When we decided that collaboration was a vital skill for 21st century learners, we redesigned lesson plans and philosophies so group work would become the norm within classrooms.
LET’S DECIDE THAT COURAGE IS A FOCAL POINT FOR STUDENTS AND TAKE ACTION!
It’s really that simple. When we decide, as an industry, to shift our focus to what we believe truly matters, change will happen. From the top leadership all the way to the teachers in the trenches, let’s value and pursue courage.
First, Model courage and the many different ways it can be used. Then,Celebrate examples of kids being courageous. Finally, Equip them to be courageous in the real world.
Practice and model scenarios that will demonstrate courageous behavior. Intentionally put kids into situations where they can be courageous. Allow them to feel the results of that moment which can greatly increase the likelihood of their willingness to do it again. Putting them in rehearsed and choreographed settings will allow kids to learn how to be courageous in a safe and comfortable setting to begin with.
There are countless youtube videos and online sites that highlight kids choosing to be courageous. Every adult has a story from their life where they used or witnessed courage. Parents and community members can come in and share their stories of courage. We can make them truly teachable moments by walking students through the scenes and breaking down the decision making process. Allow them to witness the courageous process. Discuss how in almost every scenario, the easy thing to do is to NOT be courageous. Courageous people don’t take the easy path. They take the right path.
Through this process, kids will develop the want and need to be that courageous person .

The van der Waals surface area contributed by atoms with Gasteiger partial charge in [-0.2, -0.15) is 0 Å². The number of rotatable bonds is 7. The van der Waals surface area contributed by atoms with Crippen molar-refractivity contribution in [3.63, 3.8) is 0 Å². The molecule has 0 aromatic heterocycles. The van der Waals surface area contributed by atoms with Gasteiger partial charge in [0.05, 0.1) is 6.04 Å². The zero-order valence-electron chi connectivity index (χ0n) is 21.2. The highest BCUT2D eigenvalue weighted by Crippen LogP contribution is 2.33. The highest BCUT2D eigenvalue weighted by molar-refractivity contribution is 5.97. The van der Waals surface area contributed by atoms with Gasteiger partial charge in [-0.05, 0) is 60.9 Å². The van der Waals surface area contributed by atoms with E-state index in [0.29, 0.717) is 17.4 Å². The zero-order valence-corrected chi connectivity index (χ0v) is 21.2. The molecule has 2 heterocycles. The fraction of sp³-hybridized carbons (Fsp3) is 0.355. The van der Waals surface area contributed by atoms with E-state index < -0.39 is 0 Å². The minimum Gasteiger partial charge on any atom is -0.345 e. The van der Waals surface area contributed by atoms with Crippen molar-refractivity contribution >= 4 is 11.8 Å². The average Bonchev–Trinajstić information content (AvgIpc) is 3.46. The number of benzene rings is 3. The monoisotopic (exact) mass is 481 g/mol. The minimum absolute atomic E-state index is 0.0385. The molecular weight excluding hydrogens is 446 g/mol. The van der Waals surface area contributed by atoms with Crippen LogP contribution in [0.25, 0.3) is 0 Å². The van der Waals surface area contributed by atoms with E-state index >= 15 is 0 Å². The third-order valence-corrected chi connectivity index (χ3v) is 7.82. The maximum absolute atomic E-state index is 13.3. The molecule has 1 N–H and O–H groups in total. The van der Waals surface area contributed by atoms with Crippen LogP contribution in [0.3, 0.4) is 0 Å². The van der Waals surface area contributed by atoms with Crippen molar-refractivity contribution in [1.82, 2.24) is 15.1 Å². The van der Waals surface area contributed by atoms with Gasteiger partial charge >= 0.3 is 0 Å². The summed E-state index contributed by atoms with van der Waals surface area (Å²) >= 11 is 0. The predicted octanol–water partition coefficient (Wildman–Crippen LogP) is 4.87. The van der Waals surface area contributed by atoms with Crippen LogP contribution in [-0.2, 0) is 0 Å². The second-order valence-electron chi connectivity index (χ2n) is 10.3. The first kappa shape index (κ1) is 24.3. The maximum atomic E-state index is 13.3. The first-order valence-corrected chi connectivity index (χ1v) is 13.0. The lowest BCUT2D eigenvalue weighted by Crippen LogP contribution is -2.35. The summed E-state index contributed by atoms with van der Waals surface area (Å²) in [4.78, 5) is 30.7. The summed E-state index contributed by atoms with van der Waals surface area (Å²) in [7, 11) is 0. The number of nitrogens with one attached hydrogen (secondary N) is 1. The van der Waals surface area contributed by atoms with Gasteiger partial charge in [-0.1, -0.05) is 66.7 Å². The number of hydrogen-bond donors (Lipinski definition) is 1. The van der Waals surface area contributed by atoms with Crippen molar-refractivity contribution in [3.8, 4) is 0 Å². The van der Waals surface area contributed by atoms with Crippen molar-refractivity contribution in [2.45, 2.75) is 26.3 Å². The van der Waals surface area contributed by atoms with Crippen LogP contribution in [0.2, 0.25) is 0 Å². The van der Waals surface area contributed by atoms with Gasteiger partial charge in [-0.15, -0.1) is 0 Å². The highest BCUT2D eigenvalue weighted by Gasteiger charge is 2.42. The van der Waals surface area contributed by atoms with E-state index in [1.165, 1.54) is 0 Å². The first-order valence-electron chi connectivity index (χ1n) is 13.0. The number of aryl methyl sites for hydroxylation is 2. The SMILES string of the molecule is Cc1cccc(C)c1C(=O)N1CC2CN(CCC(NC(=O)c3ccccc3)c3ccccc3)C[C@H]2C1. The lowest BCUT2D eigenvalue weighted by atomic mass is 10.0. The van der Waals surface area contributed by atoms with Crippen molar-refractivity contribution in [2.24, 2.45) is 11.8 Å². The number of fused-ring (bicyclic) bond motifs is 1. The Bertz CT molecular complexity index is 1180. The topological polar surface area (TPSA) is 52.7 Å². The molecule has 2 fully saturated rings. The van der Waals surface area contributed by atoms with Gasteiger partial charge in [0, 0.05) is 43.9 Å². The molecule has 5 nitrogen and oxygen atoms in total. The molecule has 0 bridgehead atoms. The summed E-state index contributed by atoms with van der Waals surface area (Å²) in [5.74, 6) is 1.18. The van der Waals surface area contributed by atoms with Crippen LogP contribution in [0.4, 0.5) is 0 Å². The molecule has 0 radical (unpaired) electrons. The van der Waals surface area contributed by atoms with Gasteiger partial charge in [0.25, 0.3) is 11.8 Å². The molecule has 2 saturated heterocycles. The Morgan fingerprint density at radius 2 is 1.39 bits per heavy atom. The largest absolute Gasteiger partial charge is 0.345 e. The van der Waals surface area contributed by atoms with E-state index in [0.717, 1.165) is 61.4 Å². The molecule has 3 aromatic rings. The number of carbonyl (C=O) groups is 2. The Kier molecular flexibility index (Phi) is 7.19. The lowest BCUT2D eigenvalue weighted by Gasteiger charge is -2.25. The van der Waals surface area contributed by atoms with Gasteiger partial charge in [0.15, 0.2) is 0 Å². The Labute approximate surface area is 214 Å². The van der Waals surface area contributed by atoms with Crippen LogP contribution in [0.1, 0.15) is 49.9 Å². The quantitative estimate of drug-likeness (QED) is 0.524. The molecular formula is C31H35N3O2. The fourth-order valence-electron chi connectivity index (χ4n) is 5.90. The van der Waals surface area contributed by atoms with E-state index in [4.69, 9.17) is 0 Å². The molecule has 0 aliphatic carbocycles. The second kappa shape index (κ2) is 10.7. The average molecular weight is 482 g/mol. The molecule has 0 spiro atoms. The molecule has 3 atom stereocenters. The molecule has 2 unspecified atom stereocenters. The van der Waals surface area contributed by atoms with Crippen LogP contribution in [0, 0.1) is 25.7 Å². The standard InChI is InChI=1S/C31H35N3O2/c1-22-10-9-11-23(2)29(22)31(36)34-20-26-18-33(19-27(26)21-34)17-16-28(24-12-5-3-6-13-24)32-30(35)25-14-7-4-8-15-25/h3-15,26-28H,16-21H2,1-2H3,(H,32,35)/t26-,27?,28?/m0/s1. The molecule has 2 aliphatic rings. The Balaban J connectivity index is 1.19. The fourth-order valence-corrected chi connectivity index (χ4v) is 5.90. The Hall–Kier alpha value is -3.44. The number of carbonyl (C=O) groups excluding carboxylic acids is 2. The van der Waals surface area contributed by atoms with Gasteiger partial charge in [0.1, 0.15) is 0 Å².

Now they are ready to begin their courageous journey. When they find courage… CELEBRATE IT! Celebrate examples of courage that are age appropriate any chance you get. When kids see teachers, parents, and society place a value in being courageous, they will shift their values.
Celebrate any kid that goes against the flow of traffic because he would rather be right than popular.
Celebrate someone choosing friends who make them happy, support their ideas and allow them to stay loyal to their moral compass.
Celebrate kids who debate a topic in class by standing up for what they think is right even if it goes against the majority’s views.
Celebrate a kid who champions for the classmates that appear weak to their peers. Empathy and courage go hand in hand!
Celebrate the kid who respectfully digs in when they know are right, even with adults.
Now it’s time to release them to the world. If we have done our job, they are equipped to be courageous. They are equipped to inspire courage. Most importantly, they are equipped to encourage their peers, and eventually their own kids, to be courageous. It’s a cycle that needs to start and spread like wildfire. Equip them to be the positive force that we all NEED them to be.
If this connected with you, how about a follow and a share!?! Go back and check out my original post, Something’s Missing where I kick off a series involving the C words that are missing in our students. Check out some of my other C-posts, Communication, Confidence, Creativity, Connection, Constructivists, Community, and Catalyst. I greatly value all opinions and arguments. Engage in the comments and help continue this discussion. I look forward to what you all have to say.